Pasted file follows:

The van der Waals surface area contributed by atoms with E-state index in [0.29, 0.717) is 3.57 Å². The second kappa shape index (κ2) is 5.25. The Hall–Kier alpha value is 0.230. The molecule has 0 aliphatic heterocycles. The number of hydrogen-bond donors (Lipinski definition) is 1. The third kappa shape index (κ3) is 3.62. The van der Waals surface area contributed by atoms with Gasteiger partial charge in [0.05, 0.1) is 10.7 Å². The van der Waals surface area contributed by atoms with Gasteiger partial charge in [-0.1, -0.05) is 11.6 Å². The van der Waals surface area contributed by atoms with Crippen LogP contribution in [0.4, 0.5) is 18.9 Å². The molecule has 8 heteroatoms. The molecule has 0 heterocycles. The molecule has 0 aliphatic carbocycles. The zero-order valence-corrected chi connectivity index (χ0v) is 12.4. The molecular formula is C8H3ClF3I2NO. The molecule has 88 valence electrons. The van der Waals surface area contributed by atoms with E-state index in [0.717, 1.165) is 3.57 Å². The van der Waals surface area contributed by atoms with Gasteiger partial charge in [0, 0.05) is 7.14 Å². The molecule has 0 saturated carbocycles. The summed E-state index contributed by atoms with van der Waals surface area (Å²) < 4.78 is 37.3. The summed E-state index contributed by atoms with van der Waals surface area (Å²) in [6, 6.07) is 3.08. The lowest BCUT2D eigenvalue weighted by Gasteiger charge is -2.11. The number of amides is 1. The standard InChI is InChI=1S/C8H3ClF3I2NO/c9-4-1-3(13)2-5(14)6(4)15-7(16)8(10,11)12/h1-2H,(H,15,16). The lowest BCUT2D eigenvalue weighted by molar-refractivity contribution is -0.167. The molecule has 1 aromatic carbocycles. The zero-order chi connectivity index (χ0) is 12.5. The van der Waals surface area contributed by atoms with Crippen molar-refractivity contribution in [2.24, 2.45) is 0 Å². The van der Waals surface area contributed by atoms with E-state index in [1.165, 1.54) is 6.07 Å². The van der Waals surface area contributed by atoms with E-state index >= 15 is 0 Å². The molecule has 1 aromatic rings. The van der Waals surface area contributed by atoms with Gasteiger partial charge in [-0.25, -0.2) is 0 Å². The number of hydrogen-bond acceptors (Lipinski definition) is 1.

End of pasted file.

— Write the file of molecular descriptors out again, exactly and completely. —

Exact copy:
The van der Waals surface area contributed by atoms with E-state index in [0.29, 0.717) is 3.57 Å². The second kappa shape index (κ2) is 5.25. The Hall–Kier alpha value is 0.230. The molecule has 0 aliphatic heterocycles. The number of hydrogen-bond donors (Lipinski definition) is 1. The third kappa shape index (κ3) is 3.62. The van der Waals surface area contributed by atoms with Gasteiger partial charge in [0.05, 0.1) is 10.7 Å². The van der Waals surface area contributed by atoms with Gasteiger partial charge in [-0.1, -0.05) is 11.6 Å². The van der Waals surface area contributed by atoms with Crippen LogP contribution in [0.4, 0.5) is 18.9 Å². The molecule has 8 heteroatoms. The molecule has 0 heterocycles. The molecule has 0 aliphatic carbocycles. The zero-order valence-corrected chi connectivity index (χ0v) is 12.4. The molecular formula is C8H3ClF3I2NO. The molecule has 88 valence electrons. The van der Waals surface area contributed by atoms with E-state index in [0.717, 1.165) is 3.57 Å². The van der Waals surface area contributed by atoms with Gasteiger partial charge in [0, 0.05) is 7.14 Å². The molecule has 0 saturated carbocycles. The summed E-state index contributed by atoms with van der Waals surface area (Å²) < 4.78 is 37.3. The summed E-state index contributed by atoms with van der Waals surface area (Å²) in [6, 6.07) is 3.08. The lowest BCUT2D eigenvalue weighted by Gasteiger charge is -2.11. The number of amides is 1. The standard InChI is InChI=1S/C8H3ClF3I2NO/c9-4-1-3(13)2-5(14)6(4)15-7(16)8(10,11)12/h1-2H,(H,15,16). The lowest BCUT2D eigenvalue weighted by molar-refractivity contribution is -0.167. The molecule has 1 aromatic carbocycles. The zero-order chi connectivity index (χ0) is 12.5. The van der Waals surface area contributed by atoms with Crippen molar-refractivity contribution in [2.24, 2.45) is 0 Å². The van der Waals surface area contributed by atoms with E-state index in [1.165, 1.54) is 6.07 Å². The van der Waals surface area contributed by atoms with E-state index >= 15 is 0 Å². The molecule has 1 aromatic rings. The van der Waals surface area contributed by atoms with Gasteiger partial charge in [-0.25, -0.2) is 0 Å². The number of hydrogen-bond acceptors (Lipinski definition) is 1.